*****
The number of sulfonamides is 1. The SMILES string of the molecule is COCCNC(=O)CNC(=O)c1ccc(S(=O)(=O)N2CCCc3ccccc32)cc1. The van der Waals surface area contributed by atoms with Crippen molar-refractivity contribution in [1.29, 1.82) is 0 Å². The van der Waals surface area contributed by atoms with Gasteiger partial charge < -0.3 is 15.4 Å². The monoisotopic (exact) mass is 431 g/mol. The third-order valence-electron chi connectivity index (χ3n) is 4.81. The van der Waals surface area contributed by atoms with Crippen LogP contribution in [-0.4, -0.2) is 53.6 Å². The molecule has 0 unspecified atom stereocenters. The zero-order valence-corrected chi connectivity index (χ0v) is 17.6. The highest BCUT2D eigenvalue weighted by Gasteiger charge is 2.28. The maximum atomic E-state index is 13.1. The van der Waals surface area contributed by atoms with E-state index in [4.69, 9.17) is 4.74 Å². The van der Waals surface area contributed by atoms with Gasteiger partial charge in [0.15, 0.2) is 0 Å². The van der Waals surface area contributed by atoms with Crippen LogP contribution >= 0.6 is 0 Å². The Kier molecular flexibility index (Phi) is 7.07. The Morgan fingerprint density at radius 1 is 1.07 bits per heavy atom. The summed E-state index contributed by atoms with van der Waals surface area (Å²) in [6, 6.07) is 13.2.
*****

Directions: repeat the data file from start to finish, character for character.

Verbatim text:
The number of sulfonamides is 1. The SMILES string of the molecule is COCCNC(=O)CNC(=O)c1ccc(S(=O)(=O)N2CCCc3ccccc32)cc1. The van der Waals surface area contributed by atoms with Crippen molar-refractivity contribution in [1.29, 1.82) is 0 Å². The van der Waals surface area contributed by atoms with Gasteiger partial charge < -0.3 is 15.4 Å². The monoisotopic (exact) mass is 431 g/mol. The third-order valence-electron chi connectivity index (χ3n) is 4.81. The van der Waals surface area contributed by atoms with Crippen LogP contribution in [-0.4, -0.2) is 53.6 Å². The molecule has 0 unspecified atom stereocenters. The zero-order valence-corrected chi connectivity index (χ0v) is 17.6. The highest BCUT2D eigenvalue weighted by Gasteiger charge is 2.28. The maximum atomic E-state index is 13.1. The van der Waals surface area contributed by atoms with E-state index in [4.69, 9.17) is 4.74 Å². The van der Waals surface area contributed by atoms with Gasteiger partial charge in [0.15, 0.2) is 0 Å². The van der Waals surface area contributed by atoms with Crippen LogP contribution >= 0.6 is 0 Å². The Kier molecular flexibility index (Phi) is 7.07. The Morgan fingerprint density at radius 1 is 1.07 bits per heavy atom. The summed E-state index contributed by atoms with van der Waals surface area (Å²) in [6, 6.07) is 13.2.